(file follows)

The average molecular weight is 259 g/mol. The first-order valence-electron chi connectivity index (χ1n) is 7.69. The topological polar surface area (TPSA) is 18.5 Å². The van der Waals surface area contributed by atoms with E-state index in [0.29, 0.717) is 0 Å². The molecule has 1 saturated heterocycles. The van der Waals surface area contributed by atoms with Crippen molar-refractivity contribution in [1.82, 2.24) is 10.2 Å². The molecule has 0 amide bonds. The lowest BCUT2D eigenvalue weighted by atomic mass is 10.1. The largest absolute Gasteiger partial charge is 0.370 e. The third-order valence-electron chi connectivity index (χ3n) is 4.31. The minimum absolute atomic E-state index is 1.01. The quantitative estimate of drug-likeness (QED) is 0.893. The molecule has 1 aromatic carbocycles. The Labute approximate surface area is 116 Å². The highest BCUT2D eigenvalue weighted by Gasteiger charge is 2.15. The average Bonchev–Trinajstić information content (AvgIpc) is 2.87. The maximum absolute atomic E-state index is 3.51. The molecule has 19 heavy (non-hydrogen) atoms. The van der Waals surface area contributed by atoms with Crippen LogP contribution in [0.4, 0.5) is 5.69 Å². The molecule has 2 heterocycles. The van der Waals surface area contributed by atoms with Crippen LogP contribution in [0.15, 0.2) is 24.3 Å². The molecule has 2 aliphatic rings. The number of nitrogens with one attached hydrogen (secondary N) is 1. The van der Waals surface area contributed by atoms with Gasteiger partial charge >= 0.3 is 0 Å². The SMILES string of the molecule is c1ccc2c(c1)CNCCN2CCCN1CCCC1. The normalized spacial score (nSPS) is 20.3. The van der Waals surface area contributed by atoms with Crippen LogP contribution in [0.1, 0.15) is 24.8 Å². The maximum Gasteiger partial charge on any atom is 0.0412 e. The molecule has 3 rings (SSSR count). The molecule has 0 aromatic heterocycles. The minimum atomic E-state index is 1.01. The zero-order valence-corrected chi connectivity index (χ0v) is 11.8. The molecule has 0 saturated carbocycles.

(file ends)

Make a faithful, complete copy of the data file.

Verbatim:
The average molecular weight is 259 g/mol. The first-order valence-electron chi connectivity index (χ1n) is 7.69. The topological polar surface area (TPSA) is 18.5 Å². The van der Waals surface area contributed by atoms with E-state index in [0.29, 0.717) is 0 Å². The molecule has 1 saturated heterocycles. The van der Waals surface area contributed by atoms with Crippen molar-refractivity contribution in [1.82, 2.24) is 10.2 Å². The molecule has 0 amide bonds. The lowest BCUT2D eigenvalue weighted by atomic mass is 10.1. The largest absolute Gasteiger partial charge is 0.370 e. The third-order valence-electron chi connectivity index (χ3n) is 4.31. The minimum absolute atomic E-state index is 1.01. The quantitative estimate of drug-likeness (QED) is 0.893. The molecule has 1 aromatic carbocycles. The Labute approximate surface area is 116 Å². The highest BCUT2D eigenvalue weighted by Gasteiger charge is 2.15. The average Bonchev–Trinajstić information content (AvgIpc) is 2.87. The maximum absolute atomic E-state index is 3.51. The molecule has 19 heavy (non-hydrogen) atoms. The van der Waals surface area contributed by atoms with Crippen LogP contribution in [0.4, 0.5) is 5.69 Å². The molecule has 2 heterocycles. The van der Waals surface area contributed by atoms with Crippen LogP contribution in [0.15, 0.2) is 24.3 Å². The molecule has 2 aliphatic rings. The number of nitrogens with one attached hydrogen (secondary N) is 1. The van der Waals surface area contributed by atoms with Gasteiger partial charge >= 0.3 is 0 Å². The SMILES string of the molecule is c1ccc2c(c1)CNCCN2CCCN1CCCC1. The normalized spacial score (nSPS) is 20.3. The van der Waals surface area contributed by atoms with Crippen LogP contribution in [0.1, 0.15) is 24.8 Å². The maximum Gasteiger partial charge on any atom is 0.0412 e. The molecule has 3 rings (SSSR count). The molecule has 0 aromatic heterocycles. The minimum atomic E-state index is 1.01. The zero-order valence-corrected chi connectivity index (χ0v) is 11.8. The molecule has 0 saturated carbocycles.